Five easy ways to use less water at home – not just in a drought

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With so much of the world suffering from drought, you might think your ability to help is minimal. But when you consider that the average person in the UK uses around 142 liters of water a day, it’s easy to see how small changes to your routine can add up.

More than half of the water extracted from rivers, streams and aquifers in the UK feeds into the public water supply. These abstractions, as they are called, worsen drought conditions by draining local waterways, depriving vegetation, fish and other aquatic animals of the water they need to survive droughts.

Filling children’s pools to cool off, taking several showers every day to stay clean, watering the garden to revive wilted plants – all these extra activities contribute to a sharp increase in public water use on hot, dry days. And these impacts can last for months, as freshwater systems need a lot of additional rain to recover from droughts.

If every person could reduce their water use during a drought, it would significantly benefit the natural world in its recovery. Here are five things you can do, starting today.

1. Less shower

Most of the water you use is in the shower. For every minute you are under the shower (depending on the power), about 10 liters of water are drained. Since most people shower for an average of seven minutes, half of their daily water use occurs first thing in the morning.

One hand testing the shower water while adjusting the faucet.

Turning off the shower while washing your hair or applying shower gel can help save water, as well as shorten the duration of your shower in general. Make sure you don’t switch to a bath – the average soaking tub uses about 80 liters of water.

2. Use rainwater in the garden

A green plastic barrel connected to a black drain pipe and it was in a garden.

A green plastic barrel connected to a black drain pipe and it was in a garden.

During a period of drought, the average gardener can use hundreds of gallons of water to keep their plants hydrated. Some people use a watering can (good), others may leave a sprinkler on all day (bad). Most use drinking water, which is a waste – plants are happy with rainwater.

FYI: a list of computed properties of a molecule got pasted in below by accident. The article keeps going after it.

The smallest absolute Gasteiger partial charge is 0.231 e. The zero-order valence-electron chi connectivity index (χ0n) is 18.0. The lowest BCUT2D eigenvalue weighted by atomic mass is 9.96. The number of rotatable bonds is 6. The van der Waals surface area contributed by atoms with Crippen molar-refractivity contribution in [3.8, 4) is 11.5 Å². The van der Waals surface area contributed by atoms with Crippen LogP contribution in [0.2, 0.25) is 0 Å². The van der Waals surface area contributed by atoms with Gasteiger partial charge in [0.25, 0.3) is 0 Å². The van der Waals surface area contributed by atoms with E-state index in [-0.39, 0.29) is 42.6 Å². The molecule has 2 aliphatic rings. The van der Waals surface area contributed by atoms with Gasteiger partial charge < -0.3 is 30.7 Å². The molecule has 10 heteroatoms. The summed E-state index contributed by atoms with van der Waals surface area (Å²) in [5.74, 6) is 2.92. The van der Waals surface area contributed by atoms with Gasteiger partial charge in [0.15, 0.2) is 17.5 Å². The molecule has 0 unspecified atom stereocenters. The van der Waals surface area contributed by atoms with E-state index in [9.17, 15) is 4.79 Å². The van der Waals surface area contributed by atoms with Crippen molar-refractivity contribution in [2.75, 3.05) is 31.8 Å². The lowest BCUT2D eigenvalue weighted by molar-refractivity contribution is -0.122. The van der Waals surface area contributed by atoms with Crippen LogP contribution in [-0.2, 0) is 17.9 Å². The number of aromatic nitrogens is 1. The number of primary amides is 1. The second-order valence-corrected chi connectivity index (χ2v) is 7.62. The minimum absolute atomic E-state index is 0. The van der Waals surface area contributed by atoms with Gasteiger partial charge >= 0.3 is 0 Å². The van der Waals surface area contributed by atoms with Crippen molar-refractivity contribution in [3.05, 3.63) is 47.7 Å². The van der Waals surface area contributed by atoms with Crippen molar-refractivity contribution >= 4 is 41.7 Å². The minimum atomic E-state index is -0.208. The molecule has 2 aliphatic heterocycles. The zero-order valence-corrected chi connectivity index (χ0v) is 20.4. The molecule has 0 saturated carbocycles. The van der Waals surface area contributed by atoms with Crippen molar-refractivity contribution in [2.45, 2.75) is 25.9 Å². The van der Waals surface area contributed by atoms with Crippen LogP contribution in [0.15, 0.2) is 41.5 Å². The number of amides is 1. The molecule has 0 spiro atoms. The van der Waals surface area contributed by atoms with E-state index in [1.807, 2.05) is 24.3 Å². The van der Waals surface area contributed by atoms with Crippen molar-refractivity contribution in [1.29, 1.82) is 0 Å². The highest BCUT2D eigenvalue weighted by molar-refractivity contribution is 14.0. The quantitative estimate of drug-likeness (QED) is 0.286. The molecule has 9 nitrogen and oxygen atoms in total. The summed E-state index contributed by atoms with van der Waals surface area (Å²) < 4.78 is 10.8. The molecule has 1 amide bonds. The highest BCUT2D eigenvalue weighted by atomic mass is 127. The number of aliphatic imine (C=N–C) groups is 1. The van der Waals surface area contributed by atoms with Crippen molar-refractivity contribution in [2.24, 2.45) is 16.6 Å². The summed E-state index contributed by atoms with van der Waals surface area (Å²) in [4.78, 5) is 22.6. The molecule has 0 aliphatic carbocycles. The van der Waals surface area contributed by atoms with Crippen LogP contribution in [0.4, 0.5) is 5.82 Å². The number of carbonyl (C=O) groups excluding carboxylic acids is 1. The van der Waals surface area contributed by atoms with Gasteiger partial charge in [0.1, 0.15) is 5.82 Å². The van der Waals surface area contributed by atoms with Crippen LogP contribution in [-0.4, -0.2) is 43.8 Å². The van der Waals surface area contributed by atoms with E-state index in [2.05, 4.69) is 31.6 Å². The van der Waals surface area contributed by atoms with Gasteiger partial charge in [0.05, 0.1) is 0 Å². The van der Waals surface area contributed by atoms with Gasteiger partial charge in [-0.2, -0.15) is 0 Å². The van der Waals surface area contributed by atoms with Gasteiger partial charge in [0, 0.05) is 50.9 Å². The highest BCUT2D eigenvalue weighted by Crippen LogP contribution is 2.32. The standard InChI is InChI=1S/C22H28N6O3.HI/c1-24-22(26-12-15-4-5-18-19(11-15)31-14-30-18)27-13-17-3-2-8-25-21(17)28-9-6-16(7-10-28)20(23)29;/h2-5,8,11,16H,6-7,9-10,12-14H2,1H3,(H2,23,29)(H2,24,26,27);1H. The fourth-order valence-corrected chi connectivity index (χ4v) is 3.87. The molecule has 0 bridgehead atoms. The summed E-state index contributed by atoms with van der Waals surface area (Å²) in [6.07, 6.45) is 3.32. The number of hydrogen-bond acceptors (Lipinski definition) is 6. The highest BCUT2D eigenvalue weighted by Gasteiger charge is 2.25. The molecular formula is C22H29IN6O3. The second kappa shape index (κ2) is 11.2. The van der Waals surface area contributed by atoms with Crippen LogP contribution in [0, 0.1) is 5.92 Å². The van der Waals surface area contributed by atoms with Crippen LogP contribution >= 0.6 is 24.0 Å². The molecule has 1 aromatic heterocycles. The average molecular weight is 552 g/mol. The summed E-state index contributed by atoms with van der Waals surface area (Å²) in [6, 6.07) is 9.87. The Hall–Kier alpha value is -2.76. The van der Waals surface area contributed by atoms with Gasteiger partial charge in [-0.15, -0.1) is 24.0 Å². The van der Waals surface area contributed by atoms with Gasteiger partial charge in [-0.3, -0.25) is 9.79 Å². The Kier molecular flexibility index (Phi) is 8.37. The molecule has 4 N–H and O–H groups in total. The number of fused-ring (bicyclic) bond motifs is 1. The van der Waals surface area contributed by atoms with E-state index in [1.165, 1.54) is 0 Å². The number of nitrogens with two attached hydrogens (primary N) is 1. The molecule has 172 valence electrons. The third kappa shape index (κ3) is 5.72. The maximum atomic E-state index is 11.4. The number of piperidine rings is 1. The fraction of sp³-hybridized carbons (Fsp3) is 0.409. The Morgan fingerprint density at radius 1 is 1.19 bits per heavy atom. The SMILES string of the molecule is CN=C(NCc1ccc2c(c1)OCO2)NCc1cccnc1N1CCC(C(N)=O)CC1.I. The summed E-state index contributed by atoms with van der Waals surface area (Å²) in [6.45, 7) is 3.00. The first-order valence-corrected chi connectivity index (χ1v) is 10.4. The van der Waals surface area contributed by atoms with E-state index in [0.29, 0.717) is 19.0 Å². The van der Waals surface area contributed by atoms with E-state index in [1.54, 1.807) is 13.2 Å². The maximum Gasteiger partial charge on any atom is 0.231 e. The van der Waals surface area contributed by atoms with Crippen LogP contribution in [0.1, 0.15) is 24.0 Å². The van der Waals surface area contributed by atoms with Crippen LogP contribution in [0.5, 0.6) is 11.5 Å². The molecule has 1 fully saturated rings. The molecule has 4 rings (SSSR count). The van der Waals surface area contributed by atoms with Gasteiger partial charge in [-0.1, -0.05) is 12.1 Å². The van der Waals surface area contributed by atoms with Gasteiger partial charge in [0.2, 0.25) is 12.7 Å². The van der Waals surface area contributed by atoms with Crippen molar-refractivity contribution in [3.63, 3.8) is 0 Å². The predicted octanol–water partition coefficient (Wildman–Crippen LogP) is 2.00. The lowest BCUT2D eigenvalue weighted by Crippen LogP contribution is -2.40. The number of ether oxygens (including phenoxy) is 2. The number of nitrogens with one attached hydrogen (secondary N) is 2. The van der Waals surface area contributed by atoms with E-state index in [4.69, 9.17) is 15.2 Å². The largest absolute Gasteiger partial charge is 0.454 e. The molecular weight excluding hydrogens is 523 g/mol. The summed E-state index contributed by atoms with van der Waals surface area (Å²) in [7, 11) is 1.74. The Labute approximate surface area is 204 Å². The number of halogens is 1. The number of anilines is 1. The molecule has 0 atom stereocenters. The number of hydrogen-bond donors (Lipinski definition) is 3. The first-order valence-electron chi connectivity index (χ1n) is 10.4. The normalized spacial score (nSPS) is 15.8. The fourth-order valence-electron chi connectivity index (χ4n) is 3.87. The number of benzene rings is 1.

Add a water butt that collects the rain that falls on your roof and use it for the garden. To learn how to install one, watch this.

3. Use the short discharge

Per flush, your toilet uses about 5 liters of water and up to 10 liters on older models. If available, use the short flush to significantly reduce the amount of wasted water.

4. Reduce car washing

If you need to wash your car, do it the old-fashioned way with a bucket and soap instead of washing it with a hose. The water contained in a bucket (about 30 liters) is significantly less than the average that flows through a hose (about 15 liters per minute). Better yet, avoid washing your car entirely during a drought.

5. Reuse water

If you’re washing vegetables, you can collect the water in a bowl over the sink and then give it to the plants in your house or outside. While waiting for the warm water to come out of the tap, use the cold water to fill the kettle. Turn off the faucet while soaping your hands with soap or brushing your teeth. While these are just small savings, they make a difference over time.

Inflatable pools are great for cooling off on the hottest days. A cleaning pump can filter the water and recycle it without you having to use more water to keep the pool clean.

A blue plastic pool in a garden with a white filter attached.

Save water, save money

All of these tips can significantly reduce water use and combat the effects of drought on the environment. They can also save money.

If you can renovate your home, it is worth installing a rainwater collection system that, combined with a pump, can flush toilets. In Belgium, for example, it is common practice to install such a system (effectively, a large underground water reservoir) in newly built houses.

Most people would struggle to afford these types of measures, and so drought-proof homes and communities should be part of the effort to adapt countries to the extreme weather expected in a rapidly warming world.

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This article is republished from The Conversation under a Creative Commons license. Read the original article.

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Niko Wanders receives funding from the Dutch Science Foundation, the European Union and National Geographic for his work on drought and climate change.

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